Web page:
Some protestors in Quebec were calling for the Pope to Rescind the ‘Doctrine of Discovery’
Pope Francis arrived in Quebec on Wednesday for the second leg of his “penitential pilgrimage,” where he drew criticism — again — for what critics say has been his insufficient apology for the Church’s role in Canada’s residential school system for Indigenous children.
For the bulk of the 19th and 20th centuries, Indigenous children were forcibly removed from their families and placed in boarding schools, often hundreds of miles from their communities. They were forbidden from speaking their native languages and practicing their cultural traditions and, in many cases, were physically and sexually abused.
On Monday the Pope apologized for the “evil committed by so many Christians” in the system, but not for the complicity of the Church as an institution.
Over and above reiterating that he was sorry for the participation of “local Catholic institutions” in the residential school system and the “wrong done by so many Christians,” Pope Francis said the Vatican and local church communities were committed to promoting Indigenous culture and “spiritual accompaniment.”
“It is our desire to renew the relationship between the church and the Indigenous peoples of Canada, a relationship marked both by a love that has borne outstanding fruit and, tragically, deep wounds that we are committed to understanding and healing,” he said in a speech at the Citadelle, the Governor General’s official Quebec City residence.
Francis committed to responding in a “fitting way” to the calls to action from the Truth and Reconciliation Commission.
The 85-year-old pontiff celebrated a Mass on Thursday at the Basilica of Sainte-Anne-de-Beaupré, a popular pilgrimage site outside Quebec City. Before it began, two people approached the pulpit in silent protest and unfurled a banner that read “Rescind the doctrine.”
The banner references the Doctrine of Discovery, which refers to a centuries-old papal edict that justified the colonization, conversion, and enslavement of non-Christians and the seizure of their lands — and, Indigenous scholars say, laid the foundation for the Indian Act in Canada.
Many members of the country’s Indigenous communities hoped the Pope would rescind the doctrine during his weeklong trip to Canada.
Sarain Fox, an artist and activist who participated in the protest, said, “the message was necessary following the Pope’s apologies this week,” which was underwhelming according to her.
“It’s important for us to be recognized as human beings so it’s not enough just to apologize. You need to talk about the root of everything,” said Fox, who is from the Batchewana First Nation near Sault Ste. Marie, Ont., and whose aunt is a residential school survivor.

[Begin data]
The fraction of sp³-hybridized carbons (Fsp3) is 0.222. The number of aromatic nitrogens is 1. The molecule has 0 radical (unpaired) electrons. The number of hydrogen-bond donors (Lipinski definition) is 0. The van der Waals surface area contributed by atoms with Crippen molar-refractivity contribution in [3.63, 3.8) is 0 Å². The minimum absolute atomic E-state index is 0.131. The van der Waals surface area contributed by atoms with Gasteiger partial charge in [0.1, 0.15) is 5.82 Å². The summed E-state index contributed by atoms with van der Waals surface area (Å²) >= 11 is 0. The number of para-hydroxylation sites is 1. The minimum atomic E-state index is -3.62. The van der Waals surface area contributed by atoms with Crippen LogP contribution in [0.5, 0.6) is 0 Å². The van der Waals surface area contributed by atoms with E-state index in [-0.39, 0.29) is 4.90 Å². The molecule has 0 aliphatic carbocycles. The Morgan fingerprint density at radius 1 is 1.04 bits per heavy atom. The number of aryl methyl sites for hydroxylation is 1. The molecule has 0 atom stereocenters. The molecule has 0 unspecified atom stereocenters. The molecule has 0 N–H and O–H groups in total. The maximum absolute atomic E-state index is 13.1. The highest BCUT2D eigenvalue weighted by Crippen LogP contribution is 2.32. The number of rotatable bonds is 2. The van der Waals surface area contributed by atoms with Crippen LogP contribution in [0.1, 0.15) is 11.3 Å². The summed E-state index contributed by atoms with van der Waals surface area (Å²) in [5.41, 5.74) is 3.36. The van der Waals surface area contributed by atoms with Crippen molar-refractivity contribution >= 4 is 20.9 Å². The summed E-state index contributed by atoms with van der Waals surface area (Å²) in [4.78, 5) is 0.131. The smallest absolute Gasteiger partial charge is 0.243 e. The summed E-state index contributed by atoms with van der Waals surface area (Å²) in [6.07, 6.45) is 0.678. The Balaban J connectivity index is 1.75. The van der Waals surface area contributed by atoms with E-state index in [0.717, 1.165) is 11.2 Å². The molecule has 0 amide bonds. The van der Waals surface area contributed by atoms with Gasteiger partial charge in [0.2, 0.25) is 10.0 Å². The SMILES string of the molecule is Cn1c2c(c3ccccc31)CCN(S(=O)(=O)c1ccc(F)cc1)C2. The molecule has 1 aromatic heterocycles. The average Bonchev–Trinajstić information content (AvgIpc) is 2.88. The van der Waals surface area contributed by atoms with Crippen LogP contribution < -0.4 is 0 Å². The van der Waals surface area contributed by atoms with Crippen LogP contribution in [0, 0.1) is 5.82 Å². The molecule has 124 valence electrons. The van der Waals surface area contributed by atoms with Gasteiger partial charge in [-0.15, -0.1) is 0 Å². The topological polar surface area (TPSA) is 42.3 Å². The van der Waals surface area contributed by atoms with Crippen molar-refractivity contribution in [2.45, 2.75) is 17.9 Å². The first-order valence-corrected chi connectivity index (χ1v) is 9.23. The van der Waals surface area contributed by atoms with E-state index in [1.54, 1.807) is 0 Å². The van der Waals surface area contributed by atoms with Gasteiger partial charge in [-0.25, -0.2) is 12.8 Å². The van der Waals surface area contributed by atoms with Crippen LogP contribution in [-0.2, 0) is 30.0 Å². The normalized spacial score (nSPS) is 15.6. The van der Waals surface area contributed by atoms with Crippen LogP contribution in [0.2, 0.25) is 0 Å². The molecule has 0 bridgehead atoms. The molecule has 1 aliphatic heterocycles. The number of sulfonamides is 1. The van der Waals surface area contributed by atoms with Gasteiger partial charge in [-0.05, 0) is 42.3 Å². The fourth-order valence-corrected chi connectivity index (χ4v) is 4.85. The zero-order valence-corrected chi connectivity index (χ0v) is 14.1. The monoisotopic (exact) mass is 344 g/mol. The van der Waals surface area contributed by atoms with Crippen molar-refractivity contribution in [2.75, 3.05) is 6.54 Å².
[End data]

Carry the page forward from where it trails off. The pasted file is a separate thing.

“Indigenous people are looking for action and our elders have very little time left to see that action.”
Once the ceremony got underway, the banner was then put on display outside the basilica.
Pope Francis went further in his residential school apology on Tuesday, but Canadian political leaders made it clear as he touched down in Quebec City that he and the Catholic Church had much further to go to reconcile with Indigenous Peoples.
The Quebec that Francis encountered has changed dramatically since Pope John Paul II visited in 1984. Quebec has had a long, complex relationship with the faith.
For centuries, the Church had a stranglehold over public institutions in Quebec, including health care, education, and social services, before the province began to uncouple itself in favour of a more secular approach — the so-called Quiet Revolution of the 1960s. The shift away from Catholicism has accelerated in recent decades.
In his speech Wednesday in Quebec City, the Pope said he wanted to express “deep shame and sorrow” for the residential school system in Canada, in which “local Catholic institutions had a part.”
While he stopped short of denouncing the Catholic Church as a whole and its role in creating that system, Francis brought up the United Nations Declaration on the Rights of Indigenous Peoples, saying it would inspire a commitment from Catholic communities to promote Indigenous cultures and recognize the role of “local Catholic institutions.”
“Today too, there are any number of forms of ideological colonization that clash with the reality of life, stifle the natural attachment of peoples to their values, and attempt to uproot their traditions, history and religious ties,” Francis said.
Pope Francis used the Canadian flag’s Maple Leaf as a symbol of multiculturalism and quoted the exhortation he wrote in 2020, Beloved Amazon, recognizing that “colonization has not ended.”
Image source, the Vatican Twitter feed